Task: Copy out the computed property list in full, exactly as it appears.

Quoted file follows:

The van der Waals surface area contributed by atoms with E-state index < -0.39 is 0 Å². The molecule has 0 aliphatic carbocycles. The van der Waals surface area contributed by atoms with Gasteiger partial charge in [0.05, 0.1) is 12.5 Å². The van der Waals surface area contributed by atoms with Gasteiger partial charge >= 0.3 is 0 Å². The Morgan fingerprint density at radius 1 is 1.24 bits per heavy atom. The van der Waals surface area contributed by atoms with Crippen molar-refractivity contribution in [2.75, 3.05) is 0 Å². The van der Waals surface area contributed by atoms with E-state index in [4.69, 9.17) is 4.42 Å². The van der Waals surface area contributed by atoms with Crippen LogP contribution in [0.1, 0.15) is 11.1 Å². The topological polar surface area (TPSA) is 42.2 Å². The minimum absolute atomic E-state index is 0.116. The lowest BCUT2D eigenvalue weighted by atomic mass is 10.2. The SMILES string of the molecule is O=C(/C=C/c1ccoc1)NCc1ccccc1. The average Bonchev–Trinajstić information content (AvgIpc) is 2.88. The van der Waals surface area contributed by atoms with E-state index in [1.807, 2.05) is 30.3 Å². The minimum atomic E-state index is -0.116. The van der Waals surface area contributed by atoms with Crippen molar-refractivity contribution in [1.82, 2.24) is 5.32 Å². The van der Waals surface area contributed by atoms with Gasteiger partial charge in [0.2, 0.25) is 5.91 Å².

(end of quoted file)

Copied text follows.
The van der Waals surface area contributed by atoms with E-state index < -0.39 is 0 Å². The molecule has 0 aliphatic carbocycles. The van der Waals surface area contributed by atoms with Gasteiger partial charge in [0.05, 0.1) is 12.5 Å². The van der Waals surface area contributed by atoms with Gasteiger partial charge >= 0.3 is 0 Å². The Morgan fingerprint density at radius 1 is 1.24 bits per heavy atom. The van der Waals surface area contributed by atoms with Crippen molar-refractivity contribution in [2.75, 3.05) is 0 Å². The van der Waals surface area contributed by atoms with E-state index in [4.69, 9.17) is 4.42 Å². The van der Waals surface area contributed by atoms with Crippen LogP contribution in [0.1, 0.15) is 11.1 Å². The topological polar surface area (TPSA) is 42.2 Å². The minimum absolute atomic E-state index is 0.116. The lowest BCUT2D eigenvalue weighted by atomic mass is 10.2. The SMILES string of the molecule is O=C(/C=C/c1ccoc1)NCc1ccccc1. The average Bonchev–Trinajstić information content (AvgIpc) is 2.88. The van der Waals surface area contributed by atoms with E-state index in [1.807, 2.05) is 30.3 Å². The minimum atomic E-state index is -0.116. The van der Waals surface area contributed by atoms with Crippen molar-refractivity contribution in [1.82, 2.24) is 5.32 Å². The van der Waals surface area contributed by atoms with Gasteiger partial charge in [0.2, 0.25) is 5.91 Å².